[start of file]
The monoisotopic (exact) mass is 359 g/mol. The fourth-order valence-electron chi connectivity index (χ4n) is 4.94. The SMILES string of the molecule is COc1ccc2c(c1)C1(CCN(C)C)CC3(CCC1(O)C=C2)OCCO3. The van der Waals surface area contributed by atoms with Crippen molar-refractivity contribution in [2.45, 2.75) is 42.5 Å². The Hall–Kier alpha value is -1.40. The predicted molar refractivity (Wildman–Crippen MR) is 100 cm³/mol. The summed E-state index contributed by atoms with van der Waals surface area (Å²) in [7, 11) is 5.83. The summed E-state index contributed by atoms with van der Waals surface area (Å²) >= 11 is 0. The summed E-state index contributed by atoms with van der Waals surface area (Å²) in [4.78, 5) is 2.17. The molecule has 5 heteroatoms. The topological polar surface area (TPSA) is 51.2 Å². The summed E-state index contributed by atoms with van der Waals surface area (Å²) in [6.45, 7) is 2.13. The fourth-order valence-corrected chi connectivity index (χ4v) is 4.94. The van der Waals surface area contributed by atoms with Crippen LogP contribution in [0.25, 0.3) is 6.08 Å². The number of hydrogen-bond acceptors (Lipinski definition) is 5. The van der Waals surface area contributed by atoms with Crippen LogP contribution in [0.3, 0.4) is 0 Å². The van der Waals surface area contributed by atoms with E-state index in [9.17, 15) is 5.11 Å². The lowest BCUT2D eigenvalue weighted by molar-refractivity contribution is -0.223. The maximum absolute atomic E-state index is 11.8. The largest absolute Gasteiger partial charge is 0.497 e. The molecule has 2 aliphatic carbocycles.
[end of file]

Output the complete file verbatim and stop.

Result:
The monoisotopic (exact) mass is 359 g/mol. The fourth-order valence-electron chi connectivity index (χ4n) is 4.94. The SMILES string of the molecule is COc1ccc2c(c1)C1(CCN(C)C)CC3(CCC1(O)C=C2)OCCO3. The van der Waals surface area contributed by atoms with Crippen molar-refractivity contribution in [2.45, 2.75) is 42.5 Å². The Hall–Kier alpha value is -1.40. The predicted molar refractivity (Wildman–Crippen MR) is 100 cm³/mol. The summed E-state index contributed by atoms with van der Waals surface area (Å²) in [7, 11) is 5.83. The summed E-state index contributed by atoms with van der Waals surface area (Å²) >= 11 is 0. The summed E-state index contributed by atoms with van der Waals surface area (Å²) in [4.78, 5) is 2.17. The molecule has 5 heteroatoms. The topological polar surface area (TPSA) is 51.2 Å². The summed E-state index contributed by atoms with van der Waals surface area (Å²) in [6.45, 7) is 2.13. The fourth-order valence-corrected chi connectivity index (χ4v) is 4.94. The van der Waals surface area contributed by atoms with Crippen LogP contribution in [0.25, 0.3) is 6.08 Å². The number of hydrogen-bond acceptors (Lipinski definition) is 5. The van der Waals surface area contributed by atoms with Crippen LogP contribution in [0.3, 0.4) is 0 Å². The van der Waals surface area contributed by atoms with E-state index in [9.17, 15) is 5.11 Å². The lowest BCUT2D eigenvalue weighted by molar-refractivity contribution is -0.223. The maximum absolute atomic E-state index is 11.8. The largest absolute Gasteiger partial charge is 0.497 e. The molecule has 2 aliphatic carbocycles.